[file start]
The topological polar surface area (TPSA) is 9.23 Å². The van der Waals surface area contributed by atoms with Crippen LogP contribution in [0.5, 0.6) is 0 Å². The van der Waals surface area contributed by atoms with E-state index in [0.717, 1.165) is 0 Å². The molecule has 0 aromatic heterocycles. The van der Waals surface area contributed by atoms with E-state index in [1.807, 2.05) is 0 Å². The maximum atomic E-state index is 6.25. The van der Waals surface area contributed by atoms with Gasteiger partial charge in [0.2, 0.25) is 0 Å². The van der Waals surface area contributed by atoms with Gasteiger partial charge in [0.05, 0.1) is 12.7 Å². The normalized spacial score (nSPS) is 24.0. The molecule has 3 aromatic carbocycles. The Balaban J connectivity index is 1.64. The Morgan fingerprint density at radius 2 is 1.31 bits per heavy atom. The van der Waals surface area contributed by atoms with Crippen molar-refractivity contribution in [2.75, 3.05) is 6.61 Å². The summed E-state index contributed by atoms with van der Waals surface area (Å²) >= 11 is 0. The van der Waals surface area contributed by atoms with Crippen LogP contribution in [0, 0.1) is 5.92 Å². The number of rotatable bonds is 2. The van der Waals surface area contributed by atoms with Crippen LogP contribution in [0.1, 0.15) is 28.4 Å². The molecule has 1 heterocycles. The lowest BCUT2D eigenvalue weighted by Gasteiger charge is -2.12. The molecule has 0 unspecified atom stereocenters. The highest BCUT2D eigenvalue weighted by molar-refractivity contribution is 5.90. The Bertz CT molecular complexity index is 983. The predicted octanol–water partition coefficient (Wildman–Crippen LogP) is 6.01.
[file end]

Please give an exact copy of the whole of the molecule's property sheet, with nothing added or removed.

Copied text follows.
The topological polar surface area (TPSA) is 9.23 Å². The van der Waals surface area contributed by atoms with Crippen LogP contribution in [0.5, 0.6) is 0 Å². The van der Waals surface area contributed by atoms with E-state index in [0.717, 1.165) is 0 Å². The molecule has 0 aromatic heterocycles. The van der Waals surface area contributed by atoms with E-state index in [1.807, 2.05) is 0 Å². The maximum atomic E-state index is 6.25. The van der Waals surface area contributed by atoms with Gasteiger partial charge in [0.2, 0.25) is 0 Å². The van der Waals surface area contributed by atoms with Gasteiger partial charge in [0.05, 0.1) is 12.7 Å². The normalized spacial score (nSPS) is 24.0. The molecule has 3 aromatic carbocycles. The Balaban J connectivity index is 1.64. The Morgan fingerprint density at radius 2 is 1.31 bits per heavy atom. The van der Waals surface area contributed by atoms with Crippen molar-refractivity contribution in [2.75, 3.05) is 6.61 Å². The summed E-state index contributed by atoms with van der Waals surface area (Å²) >= 11 is 0. The van der Waals surface area contributed by atoms with Crippen LogP contribution in [0, 0.1) is 5.92 Å². The number of rotatable bonds is 2. The van der Waals surface area contributed by atoms with Crippen LogP contribution in [0.1, 0.15) is 28.4 Å². The molecule has 1 heterocycles. The lowest BCUT2D eigenvalue weighted by Gasteiger charge is -2.12. The molecule has 0 unspecified atom stereocenters. The highest BCUT2D eigenvalue weighted by molar-refractivity contribution is 5.90. The Bertz CT molecular complexity index is 983. The predicted octanol–water partition coefficient (Wildman–Crippen LogP) is 6.01.